Next decade to see healthy spending for defense electronics

Military and aerospace companies over the next decade will see "a frenzy of electronic equipment procurement, upgrades, and modernization," says a top U.S. defense electronics analyst.

Apr 1st, 2001

By John Keller

NEWTOWN, Conn. — Military and aerospace companies over the next decade will see "a frenzy of electronic equipment procurement, upgrades, and modernization," says a top U.S. defense electronics analyst.

"The next 10 years are definitely the decade of production and procurement for the U.S. defense electronics market," says Richard Sterk, senior military electronics analyst for Forecast International/DMS in Newtown, Conn.

"Based on current production alone, defense electronics is predicted to generate nearly $128 billion in forecast sales, averaging about $12 billion a year," Sterk says.

The study points out that many of the so-called "next-generation" defense electronics systems developed in the late 1990s are now being built and deployed. This latest production run is expected to continue until at least 2015, making the U.S. defense electronics market the healthiest and most profitable segment within the overall U.S. defense industry — especially compared to the platform and weapons segments.

Procurement is to surge in 2005 to $13.9 billion as the newest versions of military electronics equipment begin to take to the field, the study says. The following two years (2006 and 2007) appear to be the peak.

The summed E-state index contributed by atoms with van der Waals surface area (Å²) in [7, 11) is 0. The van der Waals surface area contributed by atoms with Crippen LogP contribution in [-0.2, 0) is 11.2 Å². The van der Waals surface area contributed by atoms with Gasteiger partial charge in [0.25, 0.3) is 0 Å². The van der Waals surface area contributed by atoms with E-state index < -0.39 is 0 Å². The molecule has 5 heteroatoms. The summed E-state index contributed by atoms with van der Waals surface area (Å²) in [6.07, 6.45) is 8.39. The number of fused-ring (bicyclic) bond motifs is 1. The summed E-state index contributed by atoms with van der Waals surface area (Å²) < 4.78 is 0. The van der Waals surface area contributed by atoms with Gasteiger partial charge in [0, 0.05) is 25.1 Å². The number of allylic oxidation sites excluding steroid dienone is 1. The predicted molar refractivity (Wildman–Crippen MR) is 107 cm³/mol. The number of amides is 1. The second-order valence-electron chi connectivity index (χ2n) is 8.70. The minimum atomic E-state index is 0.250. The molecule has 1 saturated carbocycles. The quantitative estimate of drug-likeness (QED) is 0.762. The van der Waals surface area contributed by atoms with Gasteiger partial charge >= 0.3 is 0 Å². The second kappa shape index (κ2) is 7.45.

From 2008 onward, a slight drop will culminate in a predicted market of about $10.9 billion in 2010. For the next 10 years, production lines will be running at full speed, producing the latest high-tech (and beyond) equipment.

However, at the end of this particular 10-year forecast period, this market should begin to decrease as money is once again pumped back into research and development for even newer "future technology" systems. Such an up and down cycle is a way of life in the defense industry.

"To be successful, defense electronics products in the next 10 years must satisfy a number of requirements, not the least of which will be high performance at a good cost," Sterk says. "The U.S. Department of Defense will require systems that can be tailored to its own particular needs and environment, making COTS technology important for quick development but by no means a 'get rich quick' scheme for companies.

"Systems and products will need to be modular and easily adapted to different wants and changing requirements, and upgrades a matter of months, not years," Sterk says, adding that these products will not be so sophisticated that training military personnel in their use is expensive, time consuming, or requires too high a level of education. In this respect, simulation technology will be increasingly important as a way of keeping training costs down.

In their annual "Overview of the U.S. Defense Electronics Market," Forecast International/DMS analysts overview the U.S. defense electronics market and its major segments. The overview examines lead products and systems in each field and identifies market trends.

It is designed to be used by market planners to gain insight into how the U.S. defense electronics market has been developing in recent years, and what factors will play important roles in the coming years.

For more information contact Forecast International/DMS by phone 203-426-0800, by e-mail at sales@forecast1.com, or on the World Wide Web at http://www.forecast1.com/.

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